This new, regular feature will offer up an idea for how to improve Toronto’s public spaces. Some of the concepts discussed will have implementation examples from elsewhere in the world, and others will be as yet untested. Each post will conclude with a question to lead off what we hope will be a lively discussion in the comments section about the idea.
Bike lanes continue to be a controversial topic in Toronto. Mayoral candidate Rocco Rossi has vowed to relegate bike lanes to side streets and back alleys, while fellow candidate George Smitherman is blowing the whistle on the issue and calling for a “time out” on Toronto’s bike lane plans. Jarvis Street has become the proxy war zone for the city’s bike lane battle, where car lovers and bike lovers alike can throw in their two cents about the issue. Not to mention the Paula Fletcher voting debacle at City Council, which cost the city a much-needed dedicated bike lane on University Avenue. But as the battle over bike lanes goes on, it’s time to look for some tangible ways of improving cyclist safety in Toronto.
Portland, Oregon installed blue bike lanes at intersections over a decade ago in an effort to improve cyclist safety (see signage above). The coloured bike lanes span intersections where there are conflicts between cyclist and motorist rights-of-way. A 2003 City of Toronto study reported that the majority of bike-car collisions in Toronto occur at intersections where the motorist is performing a turning maneuver.
The Portland blue bike lanes project has shown that cyclists feel 50% safer biking on the coloured anes. Further results show there has been a 20% increase in motorists yielding for cyclists due to visibility and awareness. A similar study conducted in Denmark found that coloured bike lanes reduced bike-car collisions by 38% and reduced fatalities and serious injuries by 71%.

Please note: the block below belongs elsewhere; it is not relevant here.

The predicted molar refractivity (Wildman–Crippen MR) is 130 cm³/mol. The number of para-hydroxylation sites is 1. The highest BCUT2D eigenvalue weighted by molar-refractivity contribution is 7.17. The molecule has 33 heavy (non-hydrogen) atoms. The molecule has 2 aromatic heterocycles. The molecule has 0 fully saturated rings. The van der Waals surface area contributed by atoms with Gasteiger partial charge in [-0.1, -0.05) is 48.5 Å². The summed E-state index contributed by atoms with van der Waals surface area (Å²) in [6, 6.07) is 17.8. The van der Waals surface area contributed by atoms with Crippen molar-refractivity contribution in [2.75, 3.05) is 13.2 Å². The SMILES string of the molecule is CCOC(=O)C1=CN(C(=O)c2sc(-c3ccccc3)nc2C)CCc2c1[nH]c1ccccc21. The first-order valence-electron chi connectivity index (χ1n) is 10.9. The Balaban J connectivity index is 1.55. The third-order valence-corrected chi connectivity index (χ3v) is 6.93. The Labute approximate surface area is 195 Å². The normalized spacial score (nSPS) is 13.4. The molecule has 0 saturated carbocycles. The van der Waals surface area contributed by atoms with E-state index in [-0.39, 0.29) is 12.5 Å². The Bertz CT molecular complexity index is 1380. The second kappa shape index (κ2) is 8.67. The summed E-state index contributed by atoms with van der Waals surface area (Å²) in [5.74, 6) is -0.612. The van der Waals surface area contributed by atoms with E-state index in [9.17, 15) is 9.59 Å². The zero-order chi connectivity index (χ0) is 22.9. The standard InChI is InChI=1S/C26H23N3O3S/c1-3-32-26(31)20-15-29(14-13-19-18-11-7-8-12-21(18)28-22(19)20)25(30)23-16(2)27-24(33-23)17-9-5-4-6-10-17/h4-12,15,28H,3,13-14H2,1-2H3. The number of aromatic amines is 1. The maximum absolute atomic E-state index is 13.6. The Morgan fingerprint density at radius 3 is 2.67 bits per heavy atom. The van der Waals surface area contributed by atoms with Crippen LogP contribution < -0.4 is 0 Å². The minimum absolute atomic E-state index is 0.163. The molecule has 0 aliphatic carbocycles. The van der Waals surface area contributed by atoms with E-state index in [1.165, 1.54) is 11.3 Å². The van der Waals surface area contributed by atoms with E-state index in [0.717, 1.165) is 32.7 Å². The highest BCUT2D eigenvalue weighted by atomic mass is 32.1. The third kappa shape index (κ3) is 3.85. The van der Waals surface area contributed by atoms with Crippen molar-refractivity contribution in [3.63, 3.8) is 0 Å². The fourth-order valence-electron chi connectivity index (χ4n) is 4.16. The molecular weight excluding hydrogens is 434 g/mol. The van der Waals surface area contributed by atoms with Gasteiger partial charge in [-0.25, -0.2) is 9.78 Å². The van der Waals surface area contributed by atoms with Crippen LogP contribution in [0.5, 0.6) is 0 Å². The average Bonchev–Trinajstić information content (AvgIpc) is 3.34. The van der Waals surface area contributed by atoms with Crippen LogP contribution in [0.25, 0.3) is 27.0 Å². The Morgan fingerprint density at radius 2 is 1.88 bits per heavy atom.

Many other cities use coloured bike lane markings to reduce conflicts between cyclists and motorists. The colours range from red in the Netherlands, Germany, Sweden, and Belgium, to blue in Denmark, yellow in Switzerland, and green in France. Portland chose to use blue, so as not to conflict with yellow (the colour of the road lines) and red and green (the colour of the traffic lights and stop signs). Blue also shows up relatively well for people with colour blindness.
The City of Toronto seems intent on using paint markings to define the city’s bike lanes as opposed to phsyically separated lanes, and Portland shares the same attitude. Prior to the blue colouring, bike lanes in Portland were marked with white dashes, similar to Toronto’s. Thermoplastics were used to colour the bike lanes, as they hold up much better to wear and tear than traditional paints. Accompanying road signs were installed to depict when motorists should yield to cyclists.
The overall effect of the Portland project has been an increased awareness of the interaction between cyclists and motorists in the city. Bike lanes are a crucial piece of infrastructure in any major city, and a simple measure like colouring the lanes can have a large impact on cyclist safety.
What would coloured bike lanes do for Toronto’s efforts to increase and promote cycling? Add your comments below.